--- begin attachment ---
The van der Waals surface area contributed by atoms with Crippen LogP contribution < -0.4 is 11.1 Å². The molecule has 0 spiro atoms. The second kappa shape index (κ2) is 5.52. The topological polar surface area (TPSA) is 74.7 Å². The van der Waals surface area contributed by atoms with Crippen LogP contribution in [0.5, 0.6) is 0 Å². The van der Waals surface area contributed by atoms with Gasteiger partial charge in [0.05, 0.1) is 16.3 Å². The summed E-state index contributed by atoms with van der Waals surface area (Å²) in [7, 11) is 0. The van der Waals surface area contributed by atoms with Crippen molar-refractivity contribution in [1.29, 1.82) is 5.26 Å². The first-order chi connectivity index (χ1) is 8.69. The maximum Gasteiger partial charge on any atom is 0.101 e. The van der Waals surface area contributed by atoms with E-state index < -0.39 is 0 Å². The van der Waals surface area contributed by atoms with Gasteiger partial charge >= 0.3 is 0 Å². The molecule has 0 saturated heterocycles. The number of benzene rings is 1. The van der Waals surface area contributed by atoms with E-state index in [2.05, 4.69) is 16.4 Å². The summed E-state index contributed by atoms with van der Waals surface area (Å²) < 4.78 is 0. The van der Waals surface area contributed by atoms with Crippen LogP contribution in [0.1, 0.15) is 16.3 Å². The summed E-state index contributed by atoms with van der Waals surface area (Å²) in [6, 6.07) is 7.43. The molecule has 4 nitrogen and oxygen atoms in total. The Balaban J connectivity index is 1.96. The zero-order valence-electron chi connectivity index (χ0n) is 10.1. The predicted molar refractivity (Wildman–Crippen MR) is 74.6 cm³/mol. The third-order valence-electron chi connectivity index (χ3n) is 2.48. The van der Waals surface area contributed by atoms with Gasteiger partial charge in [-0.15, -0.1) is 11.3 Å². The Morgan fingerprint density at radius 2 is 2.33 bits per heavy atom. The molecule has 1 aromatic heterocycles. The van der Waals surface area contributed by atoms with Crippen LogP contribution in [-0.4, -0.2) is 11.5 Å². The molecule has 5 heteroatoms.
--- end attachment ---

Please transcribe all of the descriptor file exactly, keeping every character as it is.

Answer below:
The van der Waals surface area contributed by atoms with Crippen LogP contribution < -0.4 is 11.1 Å². The molecule has 0 spiro atoms. The second kappa shape index (κ2) is 5.52. The topological polar surface area (TPSA) is 74.7 Å². The van der Waals surface area contributed by atoms with Crippen LogP contribution in [0.5, 0.6) is 0 Å². The van der Waals surface area contributed by atoms with Gasteiger partial charge in [0.05, 0.1) is 16.3 Å². The summed E-state index contributed by atoms with van der Waals surface area (Å²) in [7, 11) is 0. The van der Waals surface area contributed by atoms with Crippen molar-refractivity contribution in [1.29, 1.82) is 5.26 Å². The first-order chi connectivity index (χ1) is 8.69. The maximum Gasteiger partial charge on any atom is 0.101 e. The van der Waals surface area contributed by atoms with E-state index < -0.39 is 0 Å². The van der Waals surface area contributed by atoms with Gasteiger partial charge >= 0.3 is 0 Å². The molecule has 0 saturated heterocycles. The number of benzene rings is 1. The van der Waals surface area contributed by atoms with E-state index in [2.05, 4.69) is 16.4 Å². The summed E-state index contributed by atoms with van der Waals surface area (Å²) < 4.78 is 0. The van der Waals surface area contributed by atoms with Crippen LogP contribution in [0.1, 0.15) is 16.3 Å². The summed E-state index contributed by atoms with van der Waals surface area (Å²) in [6, 6.07) is 7.43. The molecule has 4 nitrogen and oxygen atoms in total. The Balaban J connectivity index is 1.96. The zero-order valence-electron chi connectivity index (χ0n) is 10.1. The predicted molar refractivity (Wildman–Crippen MR) is 74.6 cm³/mol. The third-order valence-electron chi connectivity index (χ3n) is 2.48. The van der Waals surface area contributed by atoms with Gasteiger partial charge in [-0.15, -0.1) is 11.3 Å². The Morgan fingerprint density at radius 2 is 2.33 bits per heavy atom. The molecule has 1 aromatic heterocycles. The van der Waals surface area contributed by atoms with Crippen LogP contribution in [-0.4, -0.2) is 11.5 Å². The molecule has 5 heteroatoms.